PDF editor, form filler, xodo

    Here's the quick take on what makes XODO a real winner.  You can draw or type on it on major platforms (Windows, iOS, Chrome, Android, as well as an online application launcher) then save it.  You don't even need to sign in to make it work. You can also add and remove pages from your PDF.  Other than esoteric legal functions like Bates numbering, XODO does most of what everyday households need.  In fact, the latest version also includes encryption. Think about how revolutionary this is.  You open the form on your iPad, fill it in as you would a piece of paper, save it, then send it. 

    Here's the mystery: why is it free, and how does the company make money?  Having tried it, I would certainly pay to have this product thrive.

    To get your copy, go to your respective phone or tablet operating system: Apple App Store, Google Play, or the company website, www.xodo.com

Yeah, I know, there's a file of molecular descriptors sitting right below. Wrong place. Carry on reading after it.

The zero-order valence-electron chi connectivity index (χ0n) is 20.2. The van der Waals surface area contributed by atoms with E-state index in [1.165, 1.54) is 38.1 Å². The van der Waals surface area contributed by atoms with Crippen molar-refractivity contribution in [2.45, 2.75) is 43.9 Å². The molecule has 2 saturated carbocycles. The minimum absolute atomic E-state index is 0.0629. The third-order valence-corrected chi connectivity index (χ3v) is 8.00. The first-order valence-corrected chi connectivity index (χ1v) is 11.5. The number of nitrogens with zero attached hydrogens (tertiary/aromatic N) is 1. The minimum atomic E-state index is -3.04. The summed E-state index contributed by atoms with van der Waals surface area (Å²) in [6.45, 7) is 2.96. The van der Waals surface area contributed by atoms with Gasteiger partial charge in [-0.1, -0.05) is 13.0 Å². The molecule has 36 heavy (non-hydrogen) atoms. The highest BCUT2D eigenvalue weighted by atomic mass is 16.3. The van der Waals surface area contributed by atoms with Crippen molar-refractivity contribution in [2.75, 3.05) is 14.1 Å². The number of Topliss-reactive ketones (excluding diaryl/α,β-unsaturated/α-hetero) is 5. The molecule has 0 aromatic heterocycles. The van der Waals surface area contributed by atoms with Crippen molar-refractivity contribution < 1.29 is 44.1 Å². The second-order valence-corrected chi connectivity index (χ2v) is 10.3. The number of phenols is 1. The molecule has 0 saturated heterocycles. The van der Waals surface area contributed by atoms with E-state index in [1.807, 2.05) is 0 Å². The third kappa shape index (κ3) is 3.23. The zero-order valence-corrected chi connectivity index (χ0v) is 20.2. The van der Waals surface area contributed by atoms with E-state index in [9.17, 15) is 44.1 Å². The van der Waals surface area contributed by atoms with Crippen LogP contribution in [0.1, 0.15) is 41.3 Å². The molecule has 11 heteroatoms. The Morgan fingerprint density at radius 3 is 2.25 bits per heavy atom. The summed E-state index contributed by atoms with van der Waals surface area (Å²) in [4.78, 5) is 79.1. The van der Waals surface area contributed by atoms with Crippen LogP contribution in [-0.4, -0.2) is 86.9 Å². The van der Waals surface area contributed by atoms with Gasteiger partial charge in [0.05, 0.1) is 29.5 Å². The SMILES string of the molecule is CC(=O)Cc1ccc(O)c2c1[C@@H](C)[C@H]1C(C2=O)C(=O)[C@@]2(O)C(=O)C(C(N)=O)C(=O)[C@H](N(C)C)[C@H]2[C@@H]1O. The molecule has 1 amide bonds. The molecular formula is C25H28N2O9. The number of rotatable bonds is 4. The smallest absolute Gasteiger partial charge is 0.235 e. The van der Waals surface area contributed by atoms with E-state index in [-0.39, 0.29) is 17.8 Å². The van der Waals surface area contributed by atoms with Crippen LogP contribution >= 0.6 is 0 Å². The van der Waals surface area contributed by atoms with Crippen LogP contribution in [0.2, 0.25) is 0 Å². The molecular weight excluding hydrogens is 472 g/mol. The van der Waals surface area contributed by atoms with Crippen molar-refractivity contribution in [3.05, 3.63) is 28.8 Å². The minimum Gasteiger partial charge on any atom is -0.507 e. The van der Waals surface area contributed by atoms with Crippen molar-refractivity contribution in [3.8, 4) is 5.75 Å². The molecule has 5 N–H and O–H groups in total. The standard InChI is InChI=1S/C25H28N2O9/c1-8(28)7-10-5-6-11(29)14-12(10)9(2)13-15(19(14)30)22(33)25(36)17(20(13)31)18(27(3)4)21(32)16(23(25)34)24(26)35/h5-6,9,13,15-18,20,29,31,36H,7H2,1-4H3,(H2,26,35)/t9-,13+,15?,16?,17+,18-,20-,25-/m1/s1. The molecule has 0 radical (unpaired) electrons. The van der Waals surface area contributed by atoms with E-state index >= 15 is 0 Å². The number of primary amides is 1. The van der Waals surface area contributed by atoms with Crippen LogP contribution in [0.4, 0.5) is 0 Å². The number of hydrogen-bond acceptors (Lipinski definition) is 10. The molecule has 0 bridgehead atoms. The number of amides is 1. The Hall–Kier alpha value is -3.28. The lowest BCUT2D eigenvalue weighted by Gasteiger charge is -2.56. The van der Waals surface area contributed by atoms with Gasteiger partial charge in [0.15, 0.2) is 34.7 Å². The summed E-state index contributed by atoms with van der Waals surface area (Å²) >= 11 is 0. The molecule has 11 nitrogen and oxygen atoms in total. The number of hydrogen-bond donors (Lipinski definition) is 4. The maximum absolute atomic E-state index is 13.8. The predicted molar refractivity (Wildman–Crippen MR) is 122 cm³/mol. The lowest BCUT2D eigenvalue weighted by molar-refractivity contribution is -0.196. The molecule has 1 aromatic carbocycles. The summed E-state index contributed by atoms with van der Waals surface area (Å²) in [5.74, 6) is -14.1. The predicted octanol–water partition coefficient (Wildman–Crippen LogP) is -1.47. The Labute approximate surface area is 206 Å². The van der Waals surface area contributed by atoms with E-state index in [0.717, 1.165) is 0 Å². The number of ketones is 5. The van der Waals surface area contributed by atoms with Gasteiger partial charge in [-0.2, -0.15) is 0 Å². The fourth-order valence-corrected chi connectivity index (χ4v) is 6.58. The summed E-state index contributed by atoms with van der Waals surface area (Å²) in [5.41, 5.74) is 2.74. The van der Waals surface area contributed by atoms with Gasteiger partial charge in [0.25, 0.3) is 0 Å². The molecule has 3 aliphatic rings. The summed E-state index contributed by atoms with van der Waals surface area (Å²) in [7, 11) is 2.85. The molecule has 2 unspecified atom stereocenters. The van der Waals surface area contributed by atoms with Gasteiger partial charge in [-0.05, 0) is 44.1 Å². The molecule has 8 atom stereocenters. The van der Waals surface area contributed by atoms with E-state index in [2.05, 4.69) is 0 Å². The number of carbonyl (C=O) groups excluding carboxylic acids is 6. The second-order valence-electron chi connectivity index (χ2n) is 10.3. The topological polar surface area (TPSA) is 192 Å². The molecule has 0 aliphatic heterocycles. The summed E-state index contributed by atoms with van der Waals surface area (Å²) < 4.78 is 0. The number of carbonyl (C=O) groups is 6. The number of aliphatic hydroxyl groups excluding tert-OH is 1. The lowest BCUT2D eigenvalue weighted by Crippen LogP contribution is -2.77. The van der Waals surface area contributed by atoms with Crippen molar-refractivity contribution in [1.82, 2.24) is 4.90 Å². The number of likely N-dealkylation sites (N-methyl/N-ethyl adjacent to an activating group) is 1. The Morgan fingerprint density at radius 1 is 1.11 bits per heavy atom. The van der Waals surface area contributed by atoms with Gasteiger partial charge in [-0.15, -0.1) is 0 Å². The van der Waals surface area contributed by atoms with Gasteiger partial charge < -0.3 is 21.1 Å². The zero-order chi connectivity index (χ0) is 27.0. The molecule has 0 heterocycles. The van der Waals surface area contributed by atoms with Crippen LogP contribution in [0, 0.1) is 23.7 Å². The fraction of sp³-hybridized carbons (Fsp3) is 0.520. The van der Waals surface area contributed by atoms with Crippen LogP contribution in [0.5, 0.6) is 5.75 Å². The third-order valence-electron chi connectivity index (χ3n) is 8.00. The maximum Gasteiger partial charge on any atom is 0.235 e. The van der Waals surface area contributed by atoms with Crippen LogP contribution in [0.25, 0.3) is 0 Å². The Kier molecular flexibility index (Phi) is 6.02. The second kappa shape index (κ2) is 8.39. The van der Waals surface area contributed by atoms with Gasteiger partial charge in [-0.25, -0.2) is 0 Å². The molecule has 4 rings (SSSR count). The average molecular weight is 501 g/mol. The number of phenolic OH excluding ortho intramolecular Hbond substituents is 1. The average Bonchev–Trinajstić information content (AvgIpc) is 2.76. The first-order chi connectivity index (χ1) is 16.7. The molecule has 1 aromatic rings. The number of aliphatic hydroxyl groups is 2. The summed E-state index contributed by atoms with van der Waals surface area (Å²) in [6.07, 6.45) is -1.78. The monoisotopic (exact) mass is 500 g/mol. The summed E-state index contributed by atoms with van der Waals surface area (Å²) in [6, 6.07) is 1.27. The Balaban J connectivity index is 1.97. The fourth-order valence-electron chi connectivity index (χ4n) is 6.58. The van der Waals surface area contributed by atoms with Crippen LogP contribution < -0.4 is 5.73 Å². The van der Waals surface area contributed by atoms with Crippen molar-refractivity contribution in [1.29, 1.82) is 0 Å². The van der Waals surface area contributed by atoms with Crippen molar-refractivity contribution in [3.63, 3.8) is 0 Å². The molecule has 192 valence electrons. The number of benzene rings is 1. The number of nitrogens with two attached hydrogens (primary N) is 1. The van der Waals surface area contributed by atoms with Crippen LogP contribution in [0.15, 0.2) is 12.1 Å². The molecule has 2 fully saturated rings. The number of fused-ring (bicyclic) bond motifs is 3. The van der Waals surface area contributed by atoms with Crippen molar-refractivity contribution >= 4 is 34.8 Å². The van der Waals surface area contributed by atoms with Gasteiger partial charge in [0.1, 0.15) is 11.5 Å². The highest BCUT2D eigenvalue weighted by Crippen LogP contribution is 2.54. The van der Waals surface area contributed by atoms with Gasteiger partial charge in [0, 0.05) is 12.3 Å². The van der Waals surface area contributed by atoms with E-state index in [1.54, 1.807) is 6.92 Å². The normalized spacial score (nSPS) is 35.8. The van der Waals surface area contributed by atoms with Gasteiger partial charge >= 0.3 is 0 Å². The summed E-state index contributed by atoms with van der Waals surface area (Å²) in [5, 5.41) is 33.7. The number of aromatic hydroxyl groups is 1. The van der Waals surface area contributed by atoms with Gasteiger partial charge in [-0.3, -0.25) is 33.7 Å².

• One of the many things I love about Hawaii is its sense of community, including free flu vaccines for all school children whose schools have participated in the past Department of Health program.  Sadly, however, we were just informed by Niu Valley Middle School that the annual shots are on hold this year.  

    I will update this information as we learn more.  Meanwhile, parents are encouraged to seek out alternative options.  The Department of Health publishes a list of clinics for adult immunizations.  Parents may want to check with these pharmacies and inquire about keiki vaccines.  Then of course, there's always your child's doctor's office.